Ligaments are the tough bands of tissue that connect bones. They are considered to be “viscoelastic”, meaning they can gradually lengthen under tension, but return to their original shape when the tension is removed. However, if they are stretched for a prolonged period of time, or past a certain point, the ligaments cannot retain their original shape, and may eventually tear or snap. This is one of the reasons that a dislocated joint should be re-located as quickly as possible. If the ligaments lengthen, they leave the joint weakened and prone to future dislocations. Controlled stretching exercises to lengthen ligaments, and make the joints more supple, are part of the daily routines of athletes, gymnasts, dancers, etc. Damaged ligaments can lead to unstable joints, wearing of the cartilage, and eventually osteoarthritis. The numerous ligaments of the knee joint are the most important structures in controlling stability of the knee. Many of these ligaments were mentioned in the femur anatomy section, as they have attachments on the distal femur. The more important ligaments will be reviewed here in greater detail, in regards to their functions in the knee joint. The main intracapsular ligaments are the anterior and posterior cruciates (Figures 94, 95).  Intracapsular ligaments are not very common in synovial joints. They provide stability, but permit a larger range of motion as compared to capsular or extracapsular ligaments. The anterior cruciate ligament (ACL) stretches from the lateral femoral condyle to the anterior intercondylar area of the tibia, preventing the tibia from being pushed too far anterior relative to the femur. It is the more commonly injured of the cruciate ligaments, and can be torn during twisting and bending of the knee. Women are at higher risk for ACL ruptures due to the facts that the maximum diameter of the intercondylar fossa is in its posterior aspect (the ACL attaches anteriorly), and the overall width of the intercondylar fossa is smaller in females. The posterior cruciate ligament (PCL) stretches from the medial femoral condyle to the posterior intercondylar area of the tibia, preventing posterior displacement of the tibia relative to the femur. It is the stronger of the two cruciate ligaments, and is injured less frequently; however, it can be injured from direct force or trauma. The menisci are also considered to be intracapsular structures, with connections to ligaments inside and outside the joint capsule. Two of their intracapsular ligaments are the anterior and posterior transverse meniscomeniscal ligaments. They attach the medial and lateral menisci to each other at their anterior and posterior aspects. Posterior transverse meniscal ligaments are very rare- only 1-4% of knees will have them. Two additional intermeniscal ligaments are the medial and lateral oblique meniscomeniscal ligaments (Figure 96). Their names describe their anterior horn attachment sites; they attach on the posterior horn of the opposite meniscus (i.e. medial oblique meniscomeniscal attaches to the anterior horn of the medial meniscus and posterior horn of the lateral meniscus). The oblique meniscomeniscal ligaments both traverse the intercondylar notch, and pass between the anterior and posterior cruciate ligaments (Figure 97).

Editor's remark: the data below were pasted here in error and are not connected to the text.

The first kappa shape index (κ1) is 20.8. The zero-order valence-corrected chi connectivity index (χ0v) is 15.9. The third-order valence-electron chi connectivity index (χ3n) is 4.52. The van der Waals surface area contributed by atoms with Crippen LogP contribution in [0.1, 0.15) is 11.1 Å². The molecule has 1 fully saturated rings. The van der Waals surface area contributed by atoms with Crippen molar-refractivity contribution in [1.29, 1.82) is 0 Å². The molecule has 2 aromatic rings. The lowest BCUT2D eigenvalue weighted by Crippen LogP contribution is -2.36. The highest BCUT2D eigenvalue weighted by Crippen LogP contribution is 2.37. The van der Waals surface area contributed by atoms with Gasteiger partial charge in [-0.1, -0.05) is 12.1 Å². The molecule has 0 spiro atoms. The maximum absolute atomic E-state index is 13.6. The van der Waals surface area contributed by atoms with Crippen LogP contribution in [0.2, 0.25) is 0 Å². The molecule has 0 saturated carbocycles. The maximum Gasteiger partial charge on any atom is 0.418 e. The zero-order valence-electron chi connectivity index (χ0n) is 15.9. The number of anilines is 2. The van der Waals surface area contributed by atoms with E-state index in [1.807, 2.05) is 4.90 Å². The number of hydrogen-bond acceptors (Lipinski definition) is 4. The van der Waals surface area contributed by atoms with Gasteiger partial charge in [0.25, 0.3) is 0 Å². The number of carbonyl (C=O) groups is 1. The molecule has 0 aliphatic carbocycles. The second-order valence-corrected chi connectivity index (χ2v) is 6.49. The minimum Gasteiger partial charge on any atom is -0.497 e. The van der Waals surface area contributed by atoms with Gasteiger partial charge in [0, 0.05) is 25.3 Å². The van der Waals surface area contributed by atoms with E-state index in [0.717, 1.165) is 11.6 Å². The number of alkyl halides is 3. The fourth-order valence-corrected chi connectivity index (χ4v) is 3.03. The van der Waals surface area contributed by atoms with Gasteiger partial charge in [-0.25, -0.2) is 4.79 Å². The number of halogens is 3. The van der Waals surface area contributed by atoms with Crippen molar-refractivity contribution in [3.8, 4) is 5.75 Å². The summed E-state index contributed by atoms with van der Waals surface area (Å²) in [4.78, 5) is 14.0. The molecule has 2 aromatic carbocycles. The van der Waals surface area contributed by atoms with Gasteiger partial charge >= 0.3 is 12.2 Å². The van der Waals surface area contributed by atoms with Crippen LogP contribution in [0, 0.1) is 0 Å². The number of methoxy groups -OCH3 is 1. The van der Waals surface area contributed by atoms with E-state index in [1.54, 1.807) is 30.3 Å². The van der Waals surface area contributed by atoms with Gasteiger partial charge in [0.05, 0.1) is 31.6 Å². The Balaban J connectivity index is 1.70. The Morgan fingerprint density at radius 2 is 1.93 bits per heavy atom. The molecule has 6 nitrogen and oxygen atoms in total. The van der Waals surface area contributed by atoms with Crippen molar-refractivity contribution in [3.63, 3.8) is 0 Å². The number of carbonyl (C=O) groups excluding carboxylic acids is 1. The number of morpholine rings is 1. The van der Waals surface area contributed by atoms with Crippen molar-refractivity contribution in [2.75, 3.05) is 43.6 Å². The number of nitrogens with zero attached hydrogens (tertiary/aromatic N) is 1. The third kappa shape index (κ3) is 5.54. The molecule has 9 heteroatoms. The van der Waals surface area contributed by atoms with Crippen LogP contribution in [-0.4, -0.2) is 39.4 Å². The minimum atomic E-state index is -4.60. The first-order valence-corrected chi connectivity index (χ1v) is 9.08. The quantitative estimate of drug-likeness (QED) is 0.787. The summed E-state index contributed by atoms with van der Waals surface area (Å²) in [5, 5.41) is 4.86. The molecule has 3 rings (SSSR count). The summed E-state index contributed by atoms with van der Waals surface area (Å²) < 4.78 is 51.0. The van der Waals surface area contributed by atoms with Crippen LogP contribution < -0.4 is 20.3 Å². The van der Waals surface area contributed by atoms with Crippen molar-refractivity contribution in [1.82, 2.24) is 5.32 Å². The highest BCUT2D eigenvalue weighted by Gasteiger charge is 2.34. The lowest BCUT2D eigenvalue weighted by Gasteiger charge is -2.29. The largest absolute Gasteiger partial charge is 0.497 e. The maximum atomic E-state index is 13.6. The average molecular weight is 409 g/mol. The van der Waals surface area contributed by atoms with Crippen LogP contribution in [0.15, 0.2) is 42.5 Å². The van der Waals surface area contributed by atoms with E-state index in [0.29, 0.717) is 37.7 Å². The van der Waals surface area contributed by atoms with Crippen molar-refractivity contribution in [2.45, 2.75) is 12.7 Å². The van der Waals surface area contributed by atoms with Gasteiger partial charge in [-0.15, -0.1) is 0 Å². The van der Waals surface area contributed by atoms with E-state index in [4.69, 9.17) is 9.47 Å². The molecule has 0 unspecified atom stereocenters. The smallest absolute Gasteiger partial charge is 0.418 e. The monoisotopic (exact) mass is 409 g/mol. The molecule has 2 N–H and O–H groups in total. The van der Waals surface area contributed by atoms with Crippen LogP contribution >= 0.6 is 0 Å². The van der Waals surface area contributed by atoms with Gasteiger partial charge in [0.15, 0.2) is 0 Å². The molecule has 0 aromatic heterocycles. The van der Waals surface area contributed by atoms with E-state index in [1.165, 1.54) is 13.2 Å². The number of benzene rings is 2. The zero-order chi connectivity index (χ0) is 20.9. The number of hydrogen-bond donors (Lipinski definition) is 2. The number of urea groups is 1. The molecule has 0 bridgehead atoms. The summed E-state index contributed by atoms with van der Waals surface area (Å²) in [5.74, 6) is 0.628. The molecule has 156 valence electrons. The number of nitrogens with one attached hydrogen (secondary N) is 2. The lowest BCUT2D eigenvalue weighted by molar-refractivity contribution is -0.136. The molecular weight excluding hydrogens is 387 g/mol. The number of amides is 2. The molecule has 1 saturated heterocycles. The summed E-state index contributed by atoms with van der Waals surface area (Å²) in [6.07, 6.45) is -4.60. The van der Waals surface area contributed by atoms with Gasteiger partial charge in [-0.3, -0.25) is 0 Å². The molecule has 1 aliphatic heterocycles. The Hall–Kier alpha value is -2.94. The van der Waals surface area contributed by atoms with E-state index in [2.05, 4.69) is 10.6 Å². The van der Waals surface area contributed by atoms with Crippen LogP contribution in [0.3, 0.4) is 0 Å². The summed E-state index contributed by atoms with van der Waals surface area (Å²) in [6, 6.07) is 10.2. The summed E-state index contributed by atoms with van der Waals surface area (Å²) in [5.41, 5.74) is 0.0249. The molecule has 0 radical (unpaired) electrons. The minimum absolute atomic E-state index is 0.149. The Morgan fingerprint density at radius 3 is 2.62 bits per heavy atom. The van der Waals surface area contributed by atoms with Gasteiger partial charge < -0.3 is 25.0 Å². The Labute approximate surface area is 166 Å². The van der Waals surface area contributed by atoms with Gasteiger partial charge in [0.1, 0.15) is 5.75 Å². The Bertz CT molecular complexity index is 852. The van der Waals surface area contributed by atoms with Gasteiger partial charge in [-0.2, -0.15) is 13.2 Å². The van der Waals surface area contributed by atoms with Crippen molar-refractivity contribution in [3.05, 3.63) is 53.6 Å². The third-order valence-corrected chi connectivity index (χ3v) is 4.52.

The medial (or tibial) collateral ligament is considered a capsular ligament, as it is part of the articular capsule surrounding the synovial knee joint. It acts as mechanical reinforcement for the joint, protecting the knee from valgus force, or being bent open medially due to stress on the lateral side of the knee. The medial collateral ligament (MCL) is one of the most commonly injured of all knee ligaments, occurring in all sports, in all ages, and often times with medial meniscal tears (Figures 98-101). It has both superficial and deep components. Fibers from the superficial portion of the MCL attach to the medial epicondyle of the femur and the medial tibial condyle. Fibers from the deep medial collateral ligament attach to the medial meniscus. Proximal to the attachment point, this ligament is referred to as the meniscofemoral ligament, as it attaches the medial meniscus to the medial aspect of the femur. Distal to the meniscal attachment, the ligament is referred to as the meniscotibial (or coronary) ligament, as it attaches the medial meniscus to the medial aspect of the tibia. The meniscofemoral and meniscotibial are also referred to as the meniscocapsular or medial capsular ligaments, as they play an important role in anchoring peripheral parts of the medial meniscus in the medial side of the knee. The meniscotibial ligament is typically injured more often than the meniscofemoral ligament. The meniscotibial ligament attaches to the tibia several millimeters inferior to the articular cartilage. Its job is to stabilize and maintain the meniscus in its proper position on the tibial plateau. Disruption of the meniscotibial ligament can result in a floating meniscus or meniscal avulsion, while the meniscofemoral ligament may not be affected. The deep medial collateral ligament is short, and tightens quickly with rotation motions. It is often damaged, along with the ACL, when the mechanism of injury involves tibial rotation. Diagnosis and surgical repair of the deep medial collateral ligament can be challenging.